It is lonely at the top. That’s a fact borne out in my work with senior leaders. The higher up the organization you go, the fewer peers you have. The people giving you advice have their own agendas, not nefarious…
A lot of organizations I know are in the middle of re-organizations. This seems to be most prevalent among large non-profits. In fact, it’s hard to think of a private sector client that engages in this sort of thing. The re-organization generally involves some period of consultation with staff. This rarely goes well. If tough decisions have to be made, staff think the consultation is a sham. They would rather just know what the bad news is and get on with things. If management genuinely tries to get staff input on how to change things, they may find they don’t agree with much of what staff suggest. Net result? The changes come anyway and staff feel validated in their belief that the consultation was a sham. We call that a lose-lose. Staff are now even more cynical and management has lost time and momentum.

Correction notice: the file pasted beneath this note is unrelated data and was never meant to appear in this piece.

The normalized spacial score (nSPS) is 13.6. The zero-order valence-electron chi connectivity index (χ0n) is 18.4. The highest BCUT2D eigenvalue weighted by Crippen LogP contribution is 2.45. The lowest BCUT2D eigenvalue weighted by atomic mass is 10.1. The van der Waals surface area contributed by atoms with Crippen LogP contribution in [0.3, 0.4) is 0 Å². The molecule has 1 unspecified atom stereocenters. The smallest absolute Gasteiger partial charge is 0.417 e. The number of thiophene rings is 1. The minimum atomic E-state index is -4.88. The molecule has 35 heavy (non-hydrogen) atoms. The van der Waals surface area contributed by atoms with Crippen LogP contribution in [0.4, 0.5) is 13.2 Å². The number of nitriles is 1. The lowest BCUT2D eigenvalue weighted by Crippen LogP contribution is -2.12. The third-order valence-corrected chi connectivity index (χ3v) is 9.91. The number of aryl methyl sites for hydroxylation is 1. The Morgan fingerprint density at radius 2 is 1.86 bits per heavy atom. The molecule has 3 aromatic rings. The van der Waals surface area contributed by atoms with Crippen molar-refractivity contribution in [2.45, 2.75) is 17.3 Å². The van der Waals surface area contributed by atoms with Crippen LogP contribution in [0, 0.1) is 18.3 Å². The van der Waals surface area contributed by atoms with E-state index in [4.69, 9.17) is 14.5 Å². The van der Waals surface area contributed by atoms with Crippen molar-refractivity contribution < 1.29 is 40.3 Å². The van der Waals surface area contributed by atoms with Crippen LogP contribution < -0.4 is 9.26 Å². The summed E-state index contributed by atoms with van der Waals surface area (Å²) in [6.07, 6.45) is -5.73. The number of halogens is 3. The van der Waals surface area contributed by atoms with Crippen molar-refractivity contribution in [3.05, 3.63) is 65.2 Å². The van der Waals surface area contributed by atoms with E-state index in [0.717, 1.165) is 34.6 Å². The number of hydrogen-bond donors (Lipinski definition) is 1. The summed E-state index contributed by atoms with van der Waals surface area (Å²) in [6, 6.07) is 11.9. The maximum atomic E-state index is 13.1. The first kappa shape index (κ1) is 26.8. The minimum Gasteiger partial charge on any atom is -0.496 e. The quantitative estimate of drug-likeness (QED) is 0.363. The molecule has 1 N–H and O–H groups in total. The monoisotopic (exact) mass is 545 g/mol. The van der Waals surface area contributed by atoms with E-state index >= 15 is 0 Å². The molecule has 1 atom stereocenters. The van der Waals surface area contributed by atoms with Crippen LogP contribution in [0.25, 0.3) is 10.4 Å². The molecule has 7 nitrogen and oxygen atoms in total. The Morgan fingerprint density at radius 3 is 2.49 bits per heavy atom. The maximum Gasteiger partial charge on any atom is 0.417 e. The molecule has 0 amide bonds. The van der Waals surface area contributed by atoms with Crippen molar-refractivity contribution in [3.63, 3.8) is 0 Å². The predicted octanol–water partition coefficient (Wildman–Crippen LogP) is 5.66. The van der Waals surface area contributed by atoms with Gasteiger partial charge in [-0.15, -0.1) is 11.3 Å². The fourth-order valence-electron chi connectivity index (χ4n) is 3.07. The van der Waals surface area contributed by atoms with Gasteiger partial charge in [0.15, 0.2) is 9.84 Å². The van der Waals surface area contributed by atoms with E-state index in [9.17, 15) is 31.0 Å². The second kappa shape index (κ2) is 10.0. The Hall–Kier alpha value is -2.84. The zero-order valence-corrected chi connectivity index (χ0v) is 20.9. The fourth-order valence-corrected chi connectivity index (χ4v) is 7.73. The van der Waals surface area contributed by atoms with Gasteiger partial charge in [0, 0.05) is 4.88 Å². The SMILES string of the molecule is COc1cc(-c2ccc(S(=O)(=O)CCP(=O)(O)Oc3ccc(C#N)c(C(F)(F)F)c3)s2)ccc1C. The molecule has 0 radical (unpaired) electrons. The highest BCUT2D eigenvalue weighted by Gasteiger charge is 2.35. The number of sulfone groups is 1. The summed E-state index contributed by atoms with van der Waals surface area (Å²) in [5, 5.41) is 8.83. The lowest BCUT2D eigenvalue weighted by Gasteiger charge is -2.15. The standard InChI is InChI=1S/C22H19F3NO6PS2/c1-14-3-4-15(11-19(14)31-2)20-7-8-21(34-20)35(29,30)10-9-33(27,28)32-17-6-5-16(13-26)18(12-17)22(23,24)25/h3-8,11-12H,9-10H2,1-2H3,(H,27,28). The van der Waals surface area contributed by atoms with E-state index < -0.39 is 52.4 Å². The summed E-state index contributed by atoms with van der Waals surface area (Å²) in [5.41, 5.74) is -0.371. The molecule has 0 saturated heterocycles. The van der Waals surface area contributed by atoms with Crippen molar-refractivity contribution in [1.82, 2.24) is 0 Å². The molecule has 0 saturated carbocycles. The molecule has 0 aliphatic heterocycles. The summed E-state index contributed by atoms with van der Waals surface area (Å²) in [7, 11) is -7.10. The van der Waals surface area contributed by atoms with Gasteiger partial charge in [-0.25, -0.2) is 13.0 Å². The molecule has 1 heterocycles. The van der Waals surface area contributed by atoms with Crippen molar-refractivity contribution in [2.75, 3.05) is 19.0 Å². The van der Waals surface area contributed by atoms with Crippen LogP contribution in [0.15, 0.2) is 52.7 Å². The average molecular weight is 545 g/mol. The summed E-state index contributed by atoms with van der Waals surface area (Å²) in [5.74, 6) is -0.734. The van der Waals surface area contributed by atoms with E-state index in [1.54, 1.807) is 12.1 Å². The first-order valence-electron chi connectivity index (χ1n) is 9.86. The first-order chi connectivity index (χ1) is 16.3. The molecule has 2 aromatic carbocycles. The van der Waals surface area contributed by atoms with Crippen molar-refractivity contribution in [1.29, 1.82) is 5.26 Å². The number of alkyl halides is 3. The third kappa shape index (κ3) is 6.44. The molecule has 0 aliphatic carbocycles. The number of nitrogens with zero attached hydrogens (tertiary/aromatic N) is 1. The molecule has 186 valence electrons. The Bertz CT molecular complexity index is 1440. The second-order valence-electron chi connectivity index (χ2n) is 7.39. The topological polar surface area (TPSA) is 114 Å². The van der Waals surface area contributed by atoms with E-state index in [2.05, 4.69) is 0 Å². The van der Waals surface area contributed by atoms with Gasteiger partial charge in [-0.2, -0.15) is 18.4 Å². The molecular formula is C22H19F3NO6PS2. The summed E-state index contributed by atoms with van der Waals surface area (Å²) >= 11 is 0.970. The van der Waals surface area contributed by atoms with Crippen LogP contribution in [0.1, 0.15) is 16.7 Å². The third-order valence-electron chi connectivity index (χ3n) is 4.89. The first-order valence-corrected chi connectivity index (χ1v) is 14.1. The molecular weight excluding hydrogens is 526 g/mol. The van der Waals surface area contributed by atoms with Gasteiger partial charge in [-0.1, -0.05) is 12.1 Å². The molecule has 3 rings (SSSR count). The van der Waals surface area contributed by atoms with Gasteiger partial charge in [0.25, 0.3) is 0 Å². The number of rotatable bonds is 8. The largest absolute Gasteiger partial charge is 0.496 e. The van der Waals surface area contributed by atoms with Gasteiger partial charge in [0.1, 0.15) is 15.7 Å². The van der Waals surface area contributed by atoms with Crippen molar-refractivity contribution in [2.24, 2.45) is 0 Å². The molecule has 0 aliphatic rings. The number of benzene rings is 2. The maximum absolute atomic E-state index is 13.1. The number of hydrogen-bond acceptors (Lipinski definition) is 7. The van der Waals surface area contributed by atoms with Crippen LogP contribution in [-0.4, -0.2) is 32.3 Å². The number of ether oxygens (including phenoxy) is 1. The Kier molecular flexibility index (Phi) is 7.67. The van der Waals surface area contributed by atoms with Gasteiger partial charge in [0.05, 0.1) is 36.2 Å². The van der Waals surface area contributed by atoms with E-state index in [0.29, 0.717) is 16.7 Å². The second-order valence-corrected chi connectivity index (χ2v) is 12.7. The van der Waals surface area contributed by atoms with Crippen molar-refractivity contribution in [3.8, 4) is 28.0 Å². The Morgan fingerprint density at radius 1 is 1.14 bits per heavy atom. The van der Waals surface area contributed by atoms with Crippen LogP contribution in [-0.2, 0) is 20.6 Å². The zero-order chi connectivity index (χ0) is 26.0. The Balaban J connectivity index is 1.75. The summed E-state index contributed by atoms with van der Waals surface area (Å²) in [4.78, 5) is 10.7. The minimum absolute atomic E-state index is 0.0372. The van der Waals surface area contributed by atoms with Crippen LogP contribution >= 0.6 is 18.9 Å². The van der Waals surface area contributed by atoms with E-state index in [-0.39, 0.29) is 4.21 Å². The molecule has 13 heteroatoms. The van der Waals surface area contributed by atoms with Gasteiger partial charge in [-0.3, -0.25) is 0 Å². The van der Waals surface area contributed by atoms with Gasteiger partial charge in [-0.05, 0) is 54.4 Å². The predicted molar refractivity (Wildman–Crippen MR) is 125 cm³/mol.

Lesson to leaders: Your organization is not unique. Plenty of other entities have a similarly complex makeup of stakeholders, shareholders, market and geography. There are a number of ways to organize a large organization. Look at some examples and just pick one. Most will function fine if you have a decent strategy and good people. Sticking with it and building a strong culture to support your chosen direction is far more important than rearranging the org chart, again.
This came from my monthly newsletter, avidly read by over 2,000 executives every month. Sign up here corrieshanahan.com
Don’t forget to check out my new book DO IT MEAN IT BE IT, The Keys to Achieve Success, Happiness, and Everything You Deserve at Work and in Life available now on Amazon